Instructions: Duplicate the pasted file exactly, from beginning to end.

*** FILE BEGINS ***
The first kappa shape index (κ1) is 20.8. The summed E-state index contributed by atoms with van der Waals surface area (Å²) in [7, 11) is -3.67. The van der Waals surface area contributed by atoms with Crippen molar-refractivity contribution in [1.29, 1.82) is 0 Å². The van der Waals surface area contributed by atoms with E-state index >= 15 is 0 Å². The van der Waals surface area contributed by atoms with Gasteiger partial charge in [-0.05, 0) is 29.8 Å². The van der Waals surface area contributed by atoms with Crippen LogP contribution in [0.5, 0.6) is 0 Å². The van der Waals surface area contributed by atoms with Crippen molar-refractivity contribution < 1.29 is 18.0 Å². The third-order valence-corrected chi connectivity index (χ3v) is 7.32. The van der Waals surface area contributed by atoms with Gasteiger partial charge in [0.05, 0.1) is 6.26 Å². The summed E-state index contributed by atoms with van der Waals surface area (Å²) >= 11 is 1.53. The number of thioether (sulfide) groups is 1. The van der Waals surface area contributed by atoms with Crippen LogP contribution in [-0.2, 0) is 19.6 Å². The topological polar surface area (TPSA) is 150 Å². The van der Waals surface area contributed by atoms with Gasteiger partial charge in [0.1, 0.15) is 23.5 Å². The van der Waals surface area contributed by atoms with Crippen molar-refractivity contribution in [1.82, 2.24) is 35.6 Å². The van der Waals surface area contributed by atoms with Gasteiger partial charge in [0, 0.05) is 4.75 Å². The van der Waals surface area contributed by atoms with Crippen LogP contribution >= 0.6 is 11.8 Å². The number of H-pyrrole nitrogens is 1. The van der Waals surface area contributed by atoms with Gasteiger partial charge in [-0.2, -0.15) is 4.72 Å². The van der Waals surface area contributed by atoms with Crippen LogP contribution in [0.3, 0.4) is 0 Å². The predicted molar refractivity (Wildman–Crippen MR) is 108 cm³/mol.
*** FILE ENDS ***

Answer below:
The first kappa shape index (κ1) is 20.8. The summed E-state index contributed by atoms with van der Waals surface area (Å²) in [7, 11) is -3.67. The van der Waals surface area contributed by atoms with Crippen molar-refractivity contribution in [1.29, 1.82) is 0 Å². The van der Waals surface area contributed by atoms with E-state index >= 15 is 0 Å². The van der Waals surface area contributed by atoms with Gasteiger partial charge in [-0.05, 0) is 29.8 Å². The van der Waals surface area contributed by atoms with Crippen LogP contribution in [0.5, 0.6) is 0 Å². The van der Waals surface area contributed by atoms with Crippen molar-refractivity contribution < 1.29 is 18.0 Å². The third-order valence-corrected chi connectivity index (χ3v) is 7.32. The van der Waals surface area contributed by atoms with Gasteiger partial charge in [0.05, 0.1) is 6.26 Å². The summed E-state index contributed by atoms with van der Waals surface area (Å²) >= 11 is 1.53. The number of thioether (sulfide) groups is 1. The van der Waals surface area contributed by atoms with Crippen LogP contribution in [-0.2, 0) is 19.6 Å². The topological polar surface area (TPSA) is 150 Å². The van der Waals surface area contributed by atoms with Gasteiger partial charge in [0.1, 0.15) is 23.5 Å². The van der Waals surface area contributed by atoms with Crippen molar-refractivity contribution in [1.82, 2.24) is 35.6 Å². The van der Waals surface area contributed by atoms with Gasteiger partial charge in [0, 0.05) is 4.75 Å². The van der Waals surface area contributed by atoms with Crippen LogP contribution >= 0.6 is 11.8 Å². The number of H-pyrrole nitrogens is 1. The van der Waals surface area contributed by atoms with Gasteiger partial charge in [-0.2, -0.15) is 4.72 Å². The van der Waals surface area contributed by atoms with Crippen LogP contribution in [0.3, 0.4) is 0 Å². The predicted molar refractivity (Wildman–Crippen MR) is 108 cm³/mol.